EAST SULLIVAN — In its first meeting of the new year, the school board at Sumner Memorial High School spent more than two hours working through a hefty agenda.
The board voted to create a freshman girls basketball team next year, just as Ellsworth High School did this fall. It also discussed the draft for a canine drug search policy and a proposal to construct another building to house the superintendent’s office, which currently operates out of the crowded high school.
Half a dozen parents turned out to support the proposal for a third basketball team, which was approved unanimously. This year, 11 freshman girls are playing on Sumner’s two teams, and about a dozen eighth-graders are expected to try out next year.
English teacher and parent Bob Marshall said many girls don’t try out because they’re intimidated and assume they won’t make the junior varsity team.
“If they know [the freshman team] is there, it gives them something to shoot for,” agreed Principal Katie Donovan. The school already has three boys basketball teams.
In his monthly report, Union 96 Superintendent Harvey Kelley updated the board on plans for a one-story building, to be constructed behind the student parking lot, for the superintendent’s office and possibly the special education offices. It would give the school the space to start up a special education program instead of paying $65,000 to send those students to Ellsworth High School, as it did this year.
Kelley has been working on a canine drug search policy, at the request of board members, since the fall. At this meeting, several board members said they were uncomfortable bringing police dogs into the school, and wondered if that would really solve the problem.
“I’m against any kind of canine search at this school,” said David Glass. “I think it’s bad form.” Other board members said they felt the drug use among students was becoming more flagrant. Music teacher Jan Dodge, who has been at the school 18 years, agreed. She said she had seen a student smoking a joint in the janitor’s area during lunch.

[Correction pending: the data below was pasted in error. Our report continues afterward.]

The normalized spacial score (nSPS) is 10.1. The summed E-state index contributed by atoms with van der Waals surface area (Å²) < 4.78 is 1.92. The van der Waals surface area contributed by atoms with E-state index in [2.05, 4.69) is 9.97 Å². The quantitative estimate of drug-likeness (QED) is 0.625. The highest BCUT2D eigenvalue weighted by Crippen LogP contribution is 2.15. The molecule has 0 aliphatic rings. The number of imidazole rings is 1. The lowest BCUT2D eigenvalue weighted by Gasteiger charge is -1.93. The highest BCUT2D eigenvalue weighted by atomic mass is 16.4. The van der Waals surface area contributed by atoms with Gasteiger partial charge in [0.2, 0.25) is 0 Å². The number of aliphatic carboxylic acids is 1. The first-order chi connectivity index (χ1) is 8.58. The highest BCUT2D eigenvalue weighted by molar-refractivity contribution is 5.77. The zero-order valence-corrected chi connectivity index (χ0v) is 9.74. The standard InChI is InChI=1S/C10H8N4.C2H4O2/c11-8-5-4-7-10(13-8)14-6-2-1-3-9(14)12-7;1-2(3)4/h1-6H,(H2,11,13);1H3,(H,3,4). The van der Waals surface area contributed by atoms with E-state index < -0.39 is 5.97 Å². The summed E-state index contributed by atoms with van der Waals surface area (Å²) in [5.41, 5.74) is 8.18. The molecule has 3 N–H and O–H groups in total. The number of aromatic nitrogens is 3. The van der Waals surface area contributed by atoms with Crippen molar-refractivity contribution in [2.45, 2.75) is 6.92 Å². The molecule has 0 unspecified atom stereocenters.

While the school has drug education in the curriculum and counseling services available, board members said they believed more enforcement would send a stronger message of non-tolerance.
“Obviously all the programs we have aren’t doing a good job,” said Lewis Pinkham. “If we don’t do something, it’s sending a clear message that we don’t care.”
The board voted 8-2 to keep working on a canine search policy. Kelley warned the board that legally it could be on thin ice if it used the dogs to sniff students’ personal possessions, such as bookbags and coats, and not just lockers.
The board also approved a job description for the school’s music director and informally agreed to pay Jan Dodge roughly $185 more for the added responsibilities: supervising the band at 10, not nine, basketball games, and at two Memorial Day parades each year. Dodge has been organizing the Memorial Day performances for years, but she said the school board has waffled from year to year on whether to pay her extra for that day.